Is There Such a Thing as Too Big for Baseball?
By several measures, Aaron Judge, the superstar outfielder for the Yankees, has been the best player in Major League Baseball this season. After Friday’s loss to Tampa Bay, he had a .294 batting average with a major league-leading 51 home runs and a 1.059 on-base plus slugging percentage. The closest hitter to him in the home run race, Philadelphia’s Kyle Schwarber, had 36.
At 6 feet 7 inches — and 282 pounds — Judge is the tallest person in baseball history to have a 50-homer season, and he has done it twice. In fairness, fewer than 150 players of that height have reached the major leagues, the vast majority of whom were pitchers.
After finishing second in the American League Most Valuable Player Award race in 2017, Judge may finally claim the prize this year if he can hold off Shohei Ohtani, the two-way star of the Los Angeles Angels.
How long Judge, 30, will continue to shine in a Yankees uniform is unclear. In spring training, he placed a bet on himself, turning down a contract extension that would have guaranteed him $213.5 million over seven years. The bet will likely pay off, as he is likely get an even larger deal given his performance and both the Yankees and Judge have said they want the relationship to continue. But negotiations are paused until after the season, when the 29 other teams will pursue him as well.
As front offices weigh how much it will take to sign Judge, they must ask themselves how much he is worth and for how long. He turns 31 next season, around the age when players traditionally begin to decline. (Superstars, though, are often the exception to this.) With Judge, there is the added complication of his size.
A prevalent belief around the game is that large players break down faster than their smaller peers. But it is worth asking: Is that true?
No Yankees-Astros series is complete before a photographer gets a shot of Judge standing next to Houston’s Jose Altuve. Credit…Bob Levey/Getty Images
“This is such a complicated question,” said Jimmy Buffi, a former Los Angeles Dodgers analyst who has a Ph.D. in biomedical engineering and who is now the chief executive officer and co-founder of Reboot Motion, a sports biomechanics company. “I don’t think there is an easy yes or no.”
First, some context. Baseball players come in all sizes. Jose Altuve, the Houston Astros second baseman who beat Judge for the 2017 A.L. M.V.P., is listed, perhaps generously, at 5-foot-6 and 166 pounds. Daniel Vogelbach, a designated hitter for the Mets, stands 6 feet tall and weighs 270 pounds. And Oneil Cruz, a rookie shortstop for the Pittsburgh Pirates, is 6-foot-7 and weighs only 220 pounds.
Judge is as tall as Cruz, heavier than Vogelbach and better than both. Pictures of Judge next to Altuve are one of baseball’s longest running sight gags.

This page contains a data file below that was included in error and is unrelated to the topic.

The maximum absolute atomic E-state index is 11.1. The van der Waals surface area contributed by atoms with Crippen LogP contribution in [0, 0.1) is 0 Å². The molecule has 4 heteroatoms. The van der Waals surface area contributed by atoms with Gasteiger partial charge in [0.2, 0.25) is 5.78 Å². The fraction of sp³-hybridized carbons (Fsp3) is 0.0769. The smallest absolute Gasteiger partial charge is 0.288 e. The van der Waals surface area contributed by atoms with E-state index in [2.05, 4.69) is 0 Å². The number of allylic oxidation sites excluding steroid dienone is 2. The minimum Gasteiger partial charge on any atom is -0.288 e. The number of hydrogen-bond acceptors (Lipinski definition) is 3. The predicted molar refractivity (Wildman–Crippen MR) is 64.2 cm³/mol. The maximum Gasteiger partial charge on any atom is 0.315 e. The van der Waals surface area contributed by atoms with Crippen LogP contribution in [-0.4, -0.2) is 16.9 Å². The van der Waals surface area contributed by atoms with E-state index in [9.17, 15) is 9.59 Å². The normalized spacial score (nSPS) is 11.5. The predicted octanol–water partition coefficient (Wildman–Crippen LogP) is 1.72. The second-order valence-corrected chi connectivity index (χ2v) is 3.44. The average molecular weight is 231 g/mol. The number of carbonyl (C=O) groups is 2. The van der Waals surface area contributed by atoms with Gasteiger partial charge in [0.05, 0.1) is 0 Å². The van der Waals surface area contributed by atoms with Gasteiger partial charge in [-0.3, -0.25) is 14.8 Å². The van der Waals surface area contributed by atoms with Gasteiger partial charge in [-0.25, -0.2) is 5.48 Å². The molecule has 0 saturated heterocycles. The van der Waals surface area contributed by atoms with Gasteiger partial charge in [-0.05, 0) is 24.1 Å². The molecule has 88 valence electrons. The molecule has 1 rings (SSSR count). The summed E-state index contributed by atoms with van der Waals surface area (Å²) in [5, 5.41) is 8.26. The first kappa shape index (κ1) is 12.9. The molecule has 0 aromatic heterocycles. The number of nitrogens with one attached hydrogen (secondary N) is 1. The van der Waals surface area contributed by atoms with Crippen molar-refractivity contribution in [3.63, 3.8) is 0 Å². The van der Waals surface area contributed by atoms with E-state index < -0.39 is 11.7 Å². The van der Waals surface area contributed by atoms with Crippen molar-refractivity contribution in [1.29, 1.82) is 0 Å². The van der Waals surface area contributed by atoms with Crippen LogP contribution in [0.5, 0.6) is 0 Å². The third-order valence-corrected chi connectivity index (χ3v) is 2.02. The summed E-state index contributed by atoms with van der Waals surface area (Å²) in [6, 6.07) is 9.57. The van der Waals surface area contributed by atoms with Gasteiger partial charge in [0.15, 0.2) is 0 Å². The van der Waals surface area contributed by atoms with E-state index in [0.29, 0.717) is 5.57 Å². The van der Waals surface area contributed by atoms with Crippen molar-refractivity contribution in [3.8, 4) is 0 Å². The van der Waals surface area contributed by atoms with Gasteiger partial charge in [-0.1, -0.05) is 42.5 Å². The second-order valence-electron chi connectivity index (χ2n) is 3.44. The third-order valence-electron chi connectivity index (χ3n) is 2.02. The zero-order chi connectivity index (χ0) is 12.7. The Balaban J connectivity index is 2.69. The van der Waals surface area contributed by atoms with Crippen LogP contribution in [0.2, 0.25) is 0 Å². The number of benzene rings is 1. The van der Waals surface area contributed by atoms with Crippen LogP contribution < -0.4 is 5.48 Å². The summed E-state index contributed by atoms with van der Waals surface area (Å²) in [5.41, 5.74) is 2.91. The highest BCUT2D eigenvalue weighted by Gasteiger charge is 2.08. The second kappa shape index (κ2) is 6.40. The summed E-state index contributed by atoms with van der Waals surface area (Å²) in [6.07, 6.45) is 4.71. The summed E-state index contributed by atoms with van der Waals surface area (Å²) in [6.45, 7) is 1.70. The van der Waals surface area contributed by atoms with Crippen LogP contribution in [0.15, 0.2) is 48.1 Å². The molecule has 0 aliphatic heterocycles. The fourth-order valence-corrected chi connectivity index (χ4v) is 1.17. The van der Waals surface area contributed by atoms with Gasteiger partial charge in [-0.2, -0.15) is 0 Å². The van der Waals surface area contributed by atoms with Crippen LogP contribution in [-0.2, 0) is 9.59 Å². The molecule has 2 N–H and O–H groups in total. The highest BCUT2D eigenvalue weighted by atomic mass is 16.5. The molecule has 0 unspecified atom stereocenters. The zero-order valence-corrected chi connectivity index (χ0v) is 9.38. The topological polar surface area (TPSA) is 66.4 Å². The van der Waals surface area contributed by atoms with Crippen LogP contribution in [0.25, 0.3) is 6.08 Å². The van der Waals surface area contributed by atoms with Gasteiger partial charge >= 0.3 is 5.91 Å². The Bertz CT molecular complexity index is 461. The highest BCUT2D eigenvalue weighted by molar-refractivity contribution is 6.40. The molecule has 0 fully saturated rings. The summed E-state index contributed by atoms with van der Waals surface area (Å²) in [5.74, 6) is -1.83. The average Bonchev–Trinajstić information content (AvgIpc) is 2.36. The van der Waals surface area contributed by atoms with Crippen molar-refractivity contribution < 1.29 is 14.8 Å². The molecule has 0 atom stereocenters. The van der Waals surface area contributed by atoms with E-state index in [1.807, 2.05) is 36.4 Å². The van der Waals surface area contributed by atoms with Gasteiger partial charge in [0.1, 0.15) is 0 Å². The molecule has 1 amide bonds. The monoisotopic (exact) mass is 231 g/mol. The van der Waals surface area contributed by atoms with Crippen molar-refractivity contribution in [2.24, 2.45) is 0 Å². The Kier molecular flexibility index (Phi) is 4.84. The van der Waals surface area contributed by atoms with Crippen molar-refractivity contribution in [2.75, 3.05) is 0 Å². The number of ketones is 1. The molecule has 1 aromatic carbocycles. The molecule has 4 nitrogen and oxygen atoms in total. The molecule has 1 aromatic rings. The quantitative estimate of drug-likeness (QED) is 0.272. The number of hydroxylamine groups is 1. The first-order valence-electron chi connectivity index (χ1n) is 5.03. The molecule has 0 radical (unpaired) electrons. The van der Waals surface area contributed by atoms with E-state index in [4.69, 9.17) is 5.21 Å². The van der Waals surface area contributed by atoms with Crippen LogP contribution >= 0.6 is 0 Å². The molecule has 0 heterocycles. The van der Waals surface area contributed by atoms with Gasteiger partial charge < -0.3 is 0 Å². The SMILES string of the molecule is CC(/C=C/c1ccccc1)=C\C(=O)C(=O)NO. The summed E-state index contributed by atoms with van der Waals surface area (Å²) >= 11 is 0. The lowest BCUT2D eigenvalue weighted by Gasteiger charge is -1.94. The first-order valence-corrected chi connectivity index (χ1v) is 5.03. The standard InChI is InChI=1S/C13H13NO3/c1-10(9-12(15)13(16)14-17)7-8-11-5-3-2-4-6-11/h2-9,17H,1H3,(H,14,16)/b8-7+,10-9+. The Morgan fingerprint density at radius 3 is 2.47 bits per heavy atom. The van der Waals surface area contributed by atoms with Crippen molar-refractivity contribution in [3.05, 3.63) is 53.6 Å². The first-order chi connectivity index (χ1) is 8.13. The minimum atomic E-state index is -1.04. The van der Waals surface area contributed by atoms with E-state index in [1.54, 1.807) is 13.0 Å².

Granted, heights and weights have been embellished in either direction over the years, but according to Baseball Reference, only seven position players have been listed at 6-foot-6 or taller and 250 pounds or heavier. They are Adam Dunn, the former slugger known as the “Big Donkey,” who amassed 462 career home runs; Frank Howard, the former Washington Senators star, who smashed 382; Judge; and the former outfielders Kyle Blanks, Brad Eldred, Steven Moya and Val Pascucci.
(Judge’s teammate Giancarlo Stanton, a former M.V.P. who has dealt with his fair share of injuries, just missed the cut at 6-foot-6 and 245 pounds.)
The reasons for baseball having so few players of Judge’s size are debatable.
“Maybe there haven’t been so many guys this size is not only because of the injury stuff but also because of performance,” said Glenn Fleisig, the research director at the American Sports Medicine Institute in Birmingham, Ala. “Hitting a baseball and throwing a pitch, this takes perfect or excellent coordination to do these things. And the bigger your body parts are, the more potential you have, but the more challenging it is.”
Judge thinks it might be something else.
The reason there aren’t “100 more of me” in M.L.B. “is because they’re either playing basketball or football,” Judge said.
A large, skilled basketball player can get drafted into the N.B.A. after one year of college and quickly earn seven figures. A football player, he said, can go to a university that has better facilities than some major league teams and can play in the N.F.L. immediately after getting drafted. Baseball, where eligibility is more complicated and making the majors typically involves years of low pay in the minor leagues, is “a tougher draw for some kids, especially my height,” he said.